The March 25 Aftermath And Bridging Jordan’s Social Divide

After pouring my heart in to what was likely the longest post I’ve ever written, I cannot help but follow up the events of March 25th with my take on its aftermath. Now that a few days have passed, one is able to get a better view of the emerging landscape, especially with the veil of smoke beginning to clear. To start, I should probably answer the question I have been asked for the past few days by nearly everyone I talk to: what happens next?

It was my initial thinking that the events of March 25th would quickly fade and become a distant ghost in our collective memory. We do that often. We move on too quickly and forget to learn from this ongoing history we create. However, things here do not seem to be going in that direction. Believe me, I would love to sit here and paint a beautiful portrait for you all, but things need to be said; the cards need to be laid out on the table. We need to acknowledge certain things if there is any hope in moving forward, and I can assume that if you’re a free-thinking Jordanian who is reading this, you’re probably interested in seeing this country move forward. Where one stands on March 25 is irrelevant to this conversation, which is about the outcome of that event.

To begin with, the country is quickly becoming polarized. I do not remember it being this polarized in my lifetime. Despite calls for “national unity” from the state, including HM King Abdullah, this “national unity” is coming about in the most polarized and dangerous of fashions. A few weeks ago, those of us who live here saw this polarization slowly coming about when in the midst of calls for reforms from one constituency we saw another emerging through a manifestation of so-called loyalty declarations. Tribes and families declaring loyalty to the King in a published letter, while other celebrated his birthday weeks after it had taken place. I warned then that this would lead to an eventual break in society; a break that pitted brother against brother, citizen against citizen, one group against another. The emerging groups are those who seem to be pro-reform, and those who are anti-reform, or at least anti the pro-reformers. These labels came about organically and as a result of thrusting loyalty in to the equation where it played absolutely no role. Suddenly, anyone speaking about reforms has had their loyalty questioned.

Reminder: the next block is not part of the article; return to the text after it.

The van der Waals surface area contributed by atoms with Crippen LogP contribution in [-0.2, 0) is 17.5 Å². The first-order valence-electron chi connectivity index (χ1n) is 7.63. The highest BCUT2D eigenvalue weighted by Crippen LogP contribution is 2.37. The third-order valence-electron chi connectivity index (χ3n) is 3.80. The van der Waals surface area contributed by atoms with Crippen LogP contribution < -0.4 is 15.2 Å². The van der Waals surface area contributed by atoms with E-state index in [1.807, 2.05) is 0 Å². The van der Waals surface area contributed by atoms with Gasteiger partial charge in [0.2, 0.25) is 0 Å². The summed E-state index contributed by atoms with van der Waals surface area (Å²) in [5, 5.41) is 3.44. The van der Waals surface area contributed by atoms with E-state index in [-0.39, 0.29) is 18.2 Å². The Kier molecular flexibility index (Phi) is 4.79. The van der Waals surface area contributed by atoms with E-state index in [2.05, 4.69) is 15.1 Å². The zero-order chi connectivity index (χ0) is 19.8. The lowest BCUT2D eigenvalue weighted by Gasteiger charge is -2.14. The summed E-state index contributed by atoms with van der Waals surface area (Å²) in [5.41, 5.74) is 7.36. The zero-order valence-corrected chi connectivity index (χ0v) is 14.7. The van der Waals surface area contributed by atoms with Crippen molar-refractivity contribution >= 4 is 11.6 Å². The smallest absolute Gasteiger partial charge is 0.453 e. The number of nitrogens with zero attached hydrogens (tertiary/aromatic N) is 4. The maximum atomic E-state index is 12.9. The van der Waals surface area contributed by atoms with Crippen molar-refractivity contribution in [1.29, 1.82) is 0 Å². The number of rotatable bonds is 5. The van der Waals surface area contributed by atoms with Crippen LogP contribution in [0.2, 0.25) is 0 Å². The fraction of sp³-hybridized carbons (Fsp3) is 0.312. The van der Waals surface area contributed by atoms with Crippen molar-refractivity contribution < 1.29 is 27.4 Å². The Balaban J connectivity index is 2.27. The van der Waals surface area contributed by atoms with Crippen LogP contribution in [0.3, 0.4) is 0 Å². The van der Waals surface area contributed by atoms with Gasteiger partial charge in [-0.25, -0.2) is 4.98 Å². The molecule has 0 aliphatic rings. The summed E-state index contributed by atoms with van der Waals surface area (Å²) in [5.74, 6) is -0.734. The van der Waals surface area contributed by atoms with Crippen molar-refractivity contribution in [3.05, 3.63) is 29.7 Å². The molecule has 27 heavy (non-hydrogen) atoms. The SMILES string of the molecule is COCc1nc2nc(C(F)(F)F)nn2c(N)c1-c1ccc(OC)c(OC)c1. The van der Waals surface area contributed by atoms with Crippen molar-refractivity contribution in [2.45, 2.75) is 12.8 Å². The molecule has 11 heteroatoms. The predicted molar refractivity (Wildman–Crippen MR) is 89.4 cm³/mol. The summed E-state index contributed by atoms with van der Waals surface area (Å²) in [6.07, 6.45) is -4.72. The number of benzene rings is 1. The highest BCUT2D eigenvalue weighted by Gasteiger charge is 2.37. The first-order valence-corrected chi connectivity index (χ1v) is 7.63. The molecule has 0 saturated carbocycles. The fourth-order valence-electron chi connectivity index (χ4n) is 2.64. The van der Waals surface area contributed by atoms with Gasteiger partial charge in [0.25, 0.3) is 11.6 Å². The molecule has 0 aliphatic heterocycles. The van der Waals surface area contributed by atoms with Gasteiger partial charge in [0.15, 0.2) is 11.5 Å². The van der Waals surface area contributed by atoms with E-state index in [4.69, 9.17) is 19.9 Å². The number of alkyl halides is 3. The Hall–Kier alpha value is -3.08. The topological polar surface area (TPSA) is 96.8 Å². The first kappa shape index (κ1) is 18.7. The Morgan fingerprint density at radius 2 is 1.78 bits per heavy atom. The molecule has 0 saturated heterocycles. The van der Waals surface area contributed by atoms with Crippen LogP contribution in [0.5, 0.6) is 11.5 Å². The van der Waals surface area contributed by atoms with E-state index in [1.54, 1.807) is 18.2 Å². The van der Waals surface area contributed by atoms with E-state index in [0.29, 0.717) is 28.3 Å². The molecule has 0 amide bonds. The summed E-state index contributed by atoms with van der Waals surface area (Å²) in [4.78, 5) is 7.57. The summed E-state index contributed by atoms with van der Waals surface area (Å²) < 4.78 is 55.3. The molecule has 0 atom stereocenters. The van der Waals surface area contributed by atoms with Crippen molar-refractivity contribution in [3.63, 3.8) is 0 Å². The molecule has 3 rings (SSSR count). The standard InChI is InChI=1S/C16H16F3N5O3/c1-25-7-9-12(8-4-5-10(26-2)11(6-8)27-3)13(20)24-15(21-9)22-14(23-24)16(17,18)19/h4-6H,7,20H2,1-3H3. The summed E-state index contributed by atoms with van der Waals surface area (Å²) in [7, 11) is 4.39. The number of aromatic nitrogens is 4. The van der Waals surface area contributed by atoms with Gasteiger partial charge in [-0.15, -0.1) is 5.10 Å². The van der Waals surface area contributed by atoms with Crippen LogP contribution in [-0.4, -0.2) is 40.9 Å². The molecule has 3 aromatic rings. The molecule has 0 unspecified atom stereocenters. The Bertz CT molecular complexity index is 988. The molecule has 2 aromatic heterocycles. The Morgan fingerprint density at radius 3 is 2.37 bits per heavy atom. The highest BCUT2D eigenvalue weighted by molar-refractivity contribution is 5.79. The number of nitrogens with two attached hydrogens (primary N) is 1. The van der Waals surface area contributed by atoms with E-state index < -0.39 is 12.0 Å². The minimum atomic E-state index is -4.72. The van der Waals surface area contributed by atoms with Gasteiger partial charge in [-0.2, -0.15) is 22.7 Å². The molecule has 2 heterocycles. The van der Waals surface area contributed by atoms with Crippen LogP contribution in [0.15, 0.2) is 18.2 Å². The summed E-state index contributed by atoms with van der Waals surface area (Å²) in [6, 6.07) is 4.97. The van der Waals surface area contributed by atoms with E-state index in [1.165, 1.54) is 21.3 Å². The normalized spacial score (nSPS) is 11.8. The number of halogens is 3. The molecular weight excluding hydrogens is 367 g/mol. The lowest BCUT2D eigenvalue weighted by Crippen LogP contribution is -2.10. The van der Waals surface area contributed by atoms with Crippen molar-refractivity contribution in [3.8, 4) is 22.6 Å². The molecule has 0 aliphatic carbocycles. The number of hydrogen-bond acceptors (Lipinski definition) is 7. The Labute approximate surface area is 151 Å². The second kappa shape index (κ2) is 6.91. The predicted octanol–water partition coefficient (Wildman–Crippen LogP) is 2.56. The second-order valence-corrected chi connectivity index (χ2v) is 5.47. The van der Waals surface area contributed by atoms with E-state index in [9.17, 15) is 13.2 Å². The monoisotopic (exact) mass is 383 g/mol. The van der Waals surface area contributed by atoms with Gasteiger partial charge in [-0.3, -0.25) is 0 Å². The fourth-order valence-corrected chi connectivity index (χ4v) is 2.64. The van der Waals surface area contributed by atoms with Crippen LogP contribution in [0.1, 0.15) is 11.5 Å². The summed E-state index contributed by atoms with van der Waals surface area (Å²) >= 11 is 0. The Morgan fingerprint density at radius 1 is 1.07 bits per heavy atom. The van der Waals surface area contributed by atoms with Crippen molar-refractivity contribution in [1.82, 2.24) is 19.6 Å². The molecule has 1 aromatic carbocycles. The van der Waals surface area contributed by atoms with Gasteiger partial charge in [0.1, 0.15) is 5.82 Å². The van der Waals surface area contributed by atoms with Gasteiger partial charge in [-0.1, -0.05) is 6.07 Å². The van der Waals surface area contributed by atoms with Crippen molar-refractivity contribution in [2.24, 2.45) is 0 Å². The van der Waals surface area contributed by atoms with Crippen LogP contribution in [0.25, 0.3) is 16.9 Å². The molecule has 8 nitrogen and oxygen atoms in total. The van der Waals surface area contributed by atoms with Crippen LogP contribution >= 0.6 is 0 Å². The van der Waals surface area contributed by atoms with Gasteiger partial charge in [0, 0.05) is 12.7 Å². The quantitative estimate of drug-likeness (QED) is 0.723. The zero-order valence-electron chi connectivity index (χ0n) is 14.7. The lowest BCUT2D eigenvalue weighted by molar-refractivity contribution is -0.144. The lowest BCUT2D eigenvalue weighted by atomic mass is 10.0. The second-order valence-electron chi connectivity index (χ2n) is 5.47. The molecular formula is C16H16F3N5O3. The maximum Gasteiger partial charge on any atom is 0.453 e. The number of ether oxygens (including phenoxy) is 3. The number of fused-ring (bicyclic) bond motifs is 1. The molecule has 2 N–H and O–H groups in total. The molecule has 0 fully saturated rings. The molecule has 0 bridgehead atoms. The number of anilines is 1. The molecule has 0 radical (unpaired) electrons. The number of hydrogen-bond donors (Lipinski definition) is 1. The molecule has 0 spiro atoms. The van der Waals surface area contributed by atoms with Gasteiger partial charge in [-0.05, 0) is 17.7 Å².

Suddenly, the issue was no longer about reform. It became about loyalty. A line was being drawn in the sand, creating a split in the society and forcing people to choose. A red herring if I’ve ever seen one. These loyalty events were not only permitted by the state, they seemed to be encouraged on various fronts. Public officials attended birthday parties for the King held by tribes, while banners, signs and posters that were breaking the most simple laws governing public spaces were widely permitted, or, at the very least, overlooked. It is the same red herring that turned conversations regarding last Friday’s events in to a “for” or “against” the March24 shabab. That diversion has helped fuel another outcome of the event: an emerging sense of justification for the attack on peaceful protesters by violent official and societal forces.

As the days and weeks passed, this schism was becoming more apparent and with the loyalty question being thrown in the mix, stereotypes were cast on the two parties. Those that declared loyalty to the King were considered to be tribal Jordanians of Jordanian origin, while those calling for reform were said to be mostly Islamists, were Jordanians of Palestinian origin, and thus “naturally” had no sense of loyalty to, or allegiance for the King. The conversation became binary. Not about “for” or “against” reform, but “for” or “against” the King. To be “for” reform became to be anti-Monarch; and to be pro-Monarch was to be anti-reform.

You are with us, or against us.

And with this build up came the March 24th group that saw it being attacked by police, riot police and people I can describe as nothing short of being simply criminals. I realize that some reading this support those people and likely condone their actions, but in my book, any citizen who raises a finger against another citizen is a criminal committing a criminal act. By law.